The digital revolution caught the 114-year-old photographic business napping. Kodak vastly underestimated the demand for digital cameras around the world and is now working to speed its change from film supplier to digital imagery business. Undergoing a big restructuring, it recently declared 10,000 redundancies on top of the 15,000 announced last year (600 jobs will go in the UK). Strategy enforcer Antonio Perez, formerly of Hewlett-Packard, stepped up to the plate in June, after CEO Dan Carp, a Kodak lifer, unexpectedly resigned.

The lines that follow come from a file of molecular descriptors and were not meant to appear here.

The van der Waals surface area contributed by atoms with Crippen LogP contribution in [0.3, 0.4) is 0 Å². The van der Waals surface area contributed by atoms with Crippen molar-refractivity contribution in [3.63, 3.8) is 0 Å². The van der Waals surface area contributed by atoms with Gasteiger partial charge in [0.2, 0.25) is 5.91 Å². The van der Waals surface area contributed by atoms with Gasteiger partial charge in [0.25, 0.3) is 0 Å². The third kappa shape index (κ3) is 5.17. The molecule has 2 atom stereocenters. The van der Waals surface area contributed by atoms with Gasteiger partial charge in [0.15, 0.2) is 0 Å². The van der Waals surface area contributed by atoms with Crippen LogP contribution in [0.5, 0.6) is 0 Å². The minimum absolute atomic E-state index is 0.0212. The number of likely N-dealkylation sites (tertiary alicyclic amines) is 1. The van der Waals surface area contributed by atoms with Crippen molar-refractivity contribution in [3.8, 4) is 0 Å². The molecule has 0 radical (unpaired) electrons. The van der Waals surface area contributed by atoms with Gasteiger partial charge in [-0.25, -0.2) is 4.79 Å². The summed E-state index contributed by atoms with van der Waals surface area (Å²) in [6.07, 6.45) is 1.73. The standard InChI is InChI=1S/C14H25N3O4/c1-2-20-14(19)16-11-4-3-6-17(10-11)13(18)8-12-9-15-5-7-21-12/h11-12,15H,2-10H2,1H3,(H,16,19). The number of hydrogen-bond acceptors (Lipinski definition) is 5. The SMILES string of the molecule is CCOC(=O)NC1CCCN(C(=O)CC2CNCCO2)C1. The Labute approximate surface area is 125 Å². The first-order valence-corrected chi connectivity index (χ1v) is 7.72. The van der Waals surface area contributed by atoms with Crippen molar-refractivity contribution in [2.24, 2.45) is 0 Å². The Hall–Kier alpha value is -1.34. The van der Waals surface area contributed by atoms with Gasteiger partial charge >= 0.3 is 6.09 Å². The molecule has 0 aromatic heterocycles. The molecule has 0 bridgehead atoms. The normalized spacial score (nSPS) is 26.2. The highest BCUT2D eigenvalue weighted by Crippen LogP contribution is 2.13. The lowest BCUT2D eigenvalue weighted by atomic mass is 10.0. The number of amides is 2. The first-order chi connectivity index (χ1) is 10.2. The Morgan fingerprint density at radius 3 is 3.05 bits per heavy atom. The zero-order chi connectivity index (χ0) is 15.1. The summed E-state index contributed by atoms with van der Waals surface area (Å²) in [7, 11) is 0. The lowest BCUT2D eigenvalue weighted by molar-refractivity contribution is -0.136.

Carp (now Kodak chairman) recently told the Chief Executives' Club of Boston: 'When you have a leading position in a growing, highly profitable business, changing prematurely leaves a lot of money on the table ... But it was in late 2002, when digital cameras were coming on strong, that we knew film wouldn't bounce back. The realisation was one of the most liberating moments of my career. I knew it was coming for 35 years. So when it came time to act, I was energised to help transform Kodak for the digital world.'